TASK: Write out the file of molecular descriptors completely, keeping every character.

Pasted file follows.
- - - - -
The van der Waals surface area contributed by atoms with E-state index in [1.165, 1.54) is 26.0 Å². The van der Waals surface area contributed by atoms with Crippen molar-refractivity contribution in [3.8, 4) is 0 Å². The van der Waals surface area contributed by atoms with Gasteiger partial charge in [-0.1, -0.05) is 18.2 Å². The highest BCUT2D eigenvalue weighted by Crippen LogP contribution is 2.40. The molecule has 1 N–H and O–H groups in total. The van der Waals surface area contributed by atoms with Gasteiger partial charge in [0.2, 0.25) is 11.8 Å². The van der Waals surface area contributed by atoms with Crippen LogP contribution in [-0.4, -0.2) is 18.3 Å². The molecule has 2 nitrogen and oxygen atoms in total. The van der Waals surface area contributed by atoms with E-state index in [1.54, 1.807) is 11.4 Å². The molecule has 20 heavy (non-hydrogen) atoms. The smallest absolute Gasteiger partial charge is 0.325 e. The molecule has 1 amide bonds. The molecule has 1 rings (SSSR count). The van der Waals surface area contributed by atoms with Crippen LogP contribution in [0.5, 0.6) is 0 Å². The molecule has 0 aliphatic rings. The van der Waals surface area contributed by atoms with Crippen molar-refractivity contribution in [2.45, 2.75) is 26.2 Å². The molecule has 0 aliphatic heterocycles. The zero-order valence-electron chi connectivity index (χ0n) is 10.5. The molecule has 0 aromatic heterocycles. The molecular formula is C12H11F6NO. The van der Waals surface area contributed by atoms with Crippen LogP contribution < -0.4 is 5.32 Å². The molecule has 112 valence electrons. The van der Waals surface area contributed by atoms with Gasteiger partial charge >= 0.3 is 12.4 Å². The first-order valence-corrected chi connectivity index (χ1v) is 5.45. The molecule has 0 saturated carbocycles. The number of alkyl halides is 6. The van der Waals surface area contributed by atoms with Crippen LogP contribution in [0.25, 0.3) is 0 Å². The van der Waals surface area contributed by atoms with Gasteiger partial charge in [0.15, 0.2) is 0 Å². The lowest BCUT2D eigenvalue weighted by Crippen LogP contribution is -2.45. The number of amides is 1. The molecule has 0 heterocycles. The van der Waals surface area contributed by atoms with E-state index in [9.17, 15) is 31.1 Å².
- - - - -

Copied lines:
The van der Waals surface area contributed by atoms with E-state index in [1.165, 1.54) is 26.0 Å². The van der Waals surface area contributed by atoms with Crippen molar-refractivity contribution in [3.8, 4) is 0 Å². The van der Waals surface area contributed by atoms with Gasteiger partial charge in [-0.1, -0.05) is 18.2 Å². The highest BCUT2D eigenvalue weighted by Crippen LogP contribution is 2.40. The molecule has 1 N–H and O–H groups in total. The van der Waals surface area contributed by atoms with Gasteiger partial charge in [0.2, 0.25) is 11.8 Å². The van der Waals surface area contributed by atoms with Crippen LogP contribution in [-0.4, -0.2) is 18.3 Å². The molecule has 2 nitrogen and oxygen atoms in total. The van der Waals surface area contributed by atoms with E-state index in [1.54, 1.807) is 11.4 Å². The molecule has 20 heavy (non-hydrogen) atoms. The smallest absolute Gasteiger partial charge is 0.325 e. The molecule has 1 amide bonds. The molecule has 1 rings (SSSR count). The van der Waals surface area contributed by atoms with Crippen LogP contribution in [0.5, 0.6) is 0 Å². The molecule has 0 aliphatic rings. The van der Waals surface area contributed by atoms with Crippen molar-refractivity contribution in [2.45, 2.75) is 26.2 Å². The molecule has 0 aliphatic heterocycles. The zero-order valence-electron chi connectivity index (χ0n) is 10.5. The molecule has 0 aromatic heterocycles. The molecular formula is C12H11F6NO. The van der Waals surface area contributed by atoms with Crippen LogP contribution < -0.4 is 5.32 Å². The molecule has 112 valence electrons. The van der Waals surface area contributed by atoms with Gasteiger partial charge >= 0.3 is 12.4 Å². The first-order valence-corrected chi connectivity index (χ1v) is 5.45. The molecule has 0 saturated carbocycles. The number of alkyl halides is 6. The van der Waals surface area contributed by atoms with Crippen LogP contribution in [0.25, 0.3) is 0 Å². The van der Waals surface area contributed by atoms with Gasteiger partial charge in [0.15, 0.2) is 0 Å². The lowest BCUT2D eigenvalue weighted by Crippen LogP contribution is -2.45. The number of amides is 1. The molecule has 0 heterocycles. The van der Waals surface area contributed by atoms with E-state index in [9.17, 15) is 31.1 Å².